When a table for one isn’t big enough

At the risk of jeering from my peers and a barrage of angry reader letters, I must admit to being underinformed about politics and current affairs right now.

My energy has been wholly focused on familiarizing myself with Atlanta’s food and dining scene and, when time permits, dealing with the intricacies of relocating my family to this city. These are excuses, to be sure. But it has gotten me thinking: Will I ever be able to stay on top of all the news? Can any journalist stay on top of everything?

It’s the strangest thing to delete emails that hold (heart)breaking reports of terrorist attacks, downed airplanes and death by lethal injection. Yet, if I didn’t detach somewhat, I couldn’t focus on the issues that I’m tasked to manage, from assigning stories to editing articles to reviewing restaurants to getting out in the community to understand the issues that shape the big picture of food in this city, state and region.

The latter has meant meeting chefs, restaurateurs, food producers and growers, members of food advocacy groups and other stakeholders. Recently, I got to put a face to the aptly named Alice Rolls and her staff at Georgia Organics, a nonprofit that promotes sustainable foods and local farms in this state.

They explained their efforts over a potluck lunch at their office, located across the street from SweetWater Brewing Co. We dove into aromatic dal and rice, salad, pea soup, roasted potatoes, sautéed greens, cookies and more. Everything was homemade. Everything was fresh. Everything was delicious. But the lasting memory isn’t what was served.

I left with amazement at the extensiveness of their efforts to build a more sustainable food system through education and outreach, which requires dialogue among communities, universities, government agencies, farmers, schools and corporations.

Rolls and her team are pushing Georgia residents and companies alike to think and plan for what they want their food landscape to look like in the future. The big picture and the minutiae will be addressed at their annual conference, which will take place Feb. 26 and 27 in Columbus. Anyone can attend.

I also left with the very simple, but smile-inducing, memory of 12 passionate people coming together at the table.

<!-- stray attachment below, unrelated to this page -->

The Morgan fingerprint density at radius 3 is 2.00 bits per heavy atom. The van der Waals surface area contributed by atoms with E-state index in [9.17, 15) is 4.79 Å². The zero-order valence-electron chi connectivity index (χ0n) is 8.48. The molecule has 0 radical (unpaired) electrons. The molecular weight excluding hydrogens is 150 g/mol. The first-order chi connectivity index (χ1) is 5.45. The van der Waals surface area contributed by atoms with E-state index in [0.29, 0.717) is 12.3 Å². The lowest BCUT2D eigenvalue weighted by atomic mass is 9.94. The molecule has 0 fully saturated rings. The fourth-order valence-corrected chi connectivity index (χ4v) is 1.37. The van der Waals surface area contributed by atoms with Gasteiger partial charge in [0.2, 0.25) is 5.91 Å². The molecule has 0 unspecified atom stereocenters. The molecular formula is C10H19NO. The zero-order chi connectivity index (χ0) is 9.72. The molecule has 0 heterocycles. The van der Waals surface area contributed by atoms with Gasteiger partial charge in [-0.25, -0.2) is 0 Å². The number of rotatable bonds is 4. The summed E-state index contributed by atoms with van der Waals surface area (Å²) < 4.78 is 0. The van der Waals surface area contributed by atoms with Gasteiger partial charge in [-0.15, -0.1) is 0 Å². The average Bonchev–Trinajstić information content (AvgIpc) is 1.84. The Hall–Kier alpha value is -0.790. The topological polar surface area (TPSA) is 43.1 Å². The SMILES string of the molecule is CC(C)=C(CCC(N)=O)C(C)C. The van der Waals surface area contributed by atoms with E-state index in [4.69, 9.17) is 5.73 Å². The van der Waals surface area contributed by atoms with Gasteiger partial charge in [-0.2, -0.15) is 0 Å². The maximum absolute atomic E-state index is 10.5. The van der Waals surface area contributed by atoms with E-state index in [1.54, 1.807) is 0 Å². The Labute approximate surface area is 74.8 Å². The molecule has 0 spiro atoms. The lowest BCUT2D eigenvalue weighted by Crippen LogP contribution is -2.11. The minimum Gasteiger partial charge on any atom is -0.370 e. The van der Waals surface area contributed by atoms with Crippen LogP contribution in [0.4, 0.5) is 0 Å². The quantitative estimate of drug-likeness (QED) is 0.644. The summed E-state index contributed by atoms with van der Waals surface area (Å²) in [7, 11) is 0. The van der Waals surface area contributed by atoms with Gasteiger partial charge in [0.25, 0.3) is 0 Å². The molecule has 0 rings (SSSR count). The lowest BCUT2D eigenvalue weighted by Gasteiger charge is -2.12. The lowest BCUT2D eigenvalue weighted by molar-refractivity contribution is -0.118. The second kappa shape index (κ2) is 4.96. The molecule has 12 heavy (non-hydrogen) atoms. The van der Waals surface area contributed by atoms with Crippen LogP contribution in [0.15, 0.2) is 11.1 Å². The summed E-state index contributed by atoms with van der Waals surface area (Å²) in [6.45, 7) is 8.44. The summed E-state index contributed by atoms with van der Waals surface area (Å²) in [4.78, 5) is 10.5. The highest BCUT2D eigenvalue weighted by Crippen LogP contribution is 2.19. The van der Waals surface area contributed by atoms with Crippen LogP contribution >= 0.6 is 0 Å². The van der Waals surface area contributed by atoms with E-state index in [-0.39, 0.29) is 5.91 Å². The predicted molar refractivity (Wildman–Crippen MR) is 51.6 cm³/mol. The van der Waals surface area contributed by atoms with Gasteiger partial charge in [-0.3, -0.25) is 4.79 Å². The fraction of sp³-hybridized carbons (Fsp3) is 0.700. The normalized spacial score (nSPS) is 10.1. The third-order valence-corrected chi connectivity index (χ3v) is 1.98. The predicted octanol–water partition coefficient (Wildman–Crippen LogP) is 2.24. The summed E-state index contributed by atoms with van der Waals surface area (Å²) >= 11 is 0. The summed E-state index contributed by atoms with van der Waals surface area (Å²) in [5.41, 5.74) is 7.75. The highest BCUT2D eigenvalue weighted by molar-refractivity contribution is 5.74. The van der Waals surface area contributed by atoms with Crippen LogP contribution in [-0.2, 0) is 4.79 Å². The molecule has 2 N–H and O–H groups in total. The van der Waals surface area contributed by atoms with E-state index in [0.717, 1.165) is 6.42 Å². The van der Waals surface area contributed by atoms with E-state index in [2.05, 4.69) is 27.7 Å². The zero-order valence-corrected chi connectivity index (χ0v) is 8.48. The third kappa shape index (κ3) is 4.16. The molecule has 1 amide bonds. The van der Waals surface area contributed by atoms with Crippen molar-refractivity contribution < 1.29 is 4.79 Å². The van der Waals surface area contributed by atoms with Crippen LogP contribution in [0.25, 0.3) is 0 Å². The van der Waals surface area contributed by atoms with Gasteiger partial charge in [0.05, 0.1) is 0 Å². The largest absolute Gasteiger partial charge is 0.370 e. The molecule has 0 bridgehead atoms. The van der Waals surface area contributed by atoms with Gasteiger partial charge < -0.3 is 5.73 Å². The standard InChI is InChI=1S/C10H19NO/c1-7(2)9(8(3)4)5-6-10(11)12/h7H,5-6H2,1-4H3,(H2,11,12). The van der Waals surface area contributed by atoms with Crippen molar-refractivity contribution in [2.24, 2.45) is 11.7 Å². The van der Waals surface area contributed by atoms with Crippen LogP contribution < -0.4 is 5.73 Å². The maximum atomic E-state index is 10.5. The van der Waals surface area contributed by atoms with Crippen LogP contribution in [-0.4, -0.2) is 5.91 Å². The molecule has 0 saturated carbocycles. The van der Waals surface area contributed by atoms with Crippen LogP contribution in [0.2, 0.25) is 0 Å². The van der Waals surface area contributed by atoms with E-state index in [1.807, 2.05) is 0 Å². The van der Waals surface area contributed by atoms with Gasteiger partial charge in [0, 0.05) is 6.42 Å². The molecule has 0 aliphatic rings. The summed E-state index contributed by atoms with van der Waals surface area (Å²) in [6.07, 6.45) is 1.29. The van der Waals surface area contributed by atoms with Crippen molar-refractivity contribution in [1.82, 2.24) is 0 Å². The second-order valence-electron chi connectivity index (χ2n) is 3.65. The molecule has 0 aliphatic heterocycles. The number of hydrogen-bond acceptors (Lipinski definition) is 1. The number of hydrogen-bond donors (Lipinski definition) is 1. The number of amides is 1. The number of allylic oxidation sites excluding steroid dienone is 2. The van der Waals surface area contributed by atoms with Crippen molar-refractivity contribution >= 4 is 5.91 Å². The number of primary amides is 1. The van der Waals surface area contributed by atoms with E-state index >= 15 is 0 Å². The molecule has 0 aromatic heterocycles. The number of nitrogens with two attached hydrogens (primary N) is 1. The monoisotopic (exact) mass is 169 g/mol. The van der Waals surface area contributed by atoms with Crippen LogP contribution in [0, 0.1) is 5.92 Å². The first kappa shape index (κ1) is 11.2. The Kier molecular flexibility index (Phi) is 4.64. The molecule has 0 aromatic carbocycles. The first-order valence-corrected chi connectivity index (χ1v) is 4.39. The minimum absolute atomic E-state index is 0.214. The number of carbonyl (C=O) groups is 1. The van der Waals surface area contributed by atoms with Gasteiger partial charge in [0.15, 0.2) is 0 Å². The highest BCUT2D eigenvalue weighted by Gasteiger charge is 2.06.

When I first arrived in Atlanta, I was eager to write a story on dining for one, since I’d be living solo for a number of months. You know what? I have been hard-pressed to dine alone at a restaurant these many weeks. Some people thoroughly enjoy eating out by themselves. I’m not there yet.

Eating is such a social affair. It’s not just about fueling up or nit-picking a dish with the tines of a fork, but taking the time to step away from work to enjoy sustenance with others. And it’s interesting how we find common ground through food.

A couple weeks ago found me dining with strangers at a dinner held by Judith Varnai Shorer, the consul general of Israel to the southeastern United States. Shorer; her husband, Oded Shorer (director of economic and trade affairs for the consulate); and their daughter arrived in Atlanta only four months ago. They were playing host to leaders from the Latin community in an effort to build relationships. I attended on behalf of The Atlanta Journal-Constitution.

Talk about nerves. I didn’t know anyone. My fluency in Spanish and knowledge of Latino culture might serve me, but these were political figures. I gave myself the best crash course I could, researching the organizations and backgrounds of the esteemed attendees. When the hour came, I reassured myself with this thought: Everyone eats. Keep it to food, and you’ll do fine.

Food is, in fact, where conversation led. Jerry Gonzales, executive director of the Georgia Association of Latino Elected Officials, chatted about his favorite restaurants. Oded Shorer discussed Israeli wine as he poured me a glass by one of its producers, Recanti. David Lefkovits of real estate firm LEFKO Design + Build (and a committee member for the Atlanta Jewish Film Festival) gave me the heads-up that the 2016 festival (Jan. 26-Feb. 17,) will include food-related films. (Food lovers will want to see "In Search of Israeli Cuisine," a documentary that follows chef Michael Solomonov of lauded Zahav Restaurant in Philadelphia as he talks to Israeli chefs, home cooks, winemakers, cheesemakers, farmers and others about their culture, heritage and what they're cooking.)

It was a delicious dinner, but, once again, the conviviality and conversation outweighed the need to dissect the components of every single dish that was served.

As a parting gift, the consul general presented each of her guests with a pocketbook of facts about Israel. I’m reading up so that, when we have coffee next, I’m better equipped to converse about important issues like agriculture and trade, which intersect with a growing interest in modern Israeli cuisine among U.S. diners and home cooks.

Someday, I’ll get around to researching and writing that table-for-one story. Right now, it’s on hold because there’s so much to be learned when every seat at the table is taken.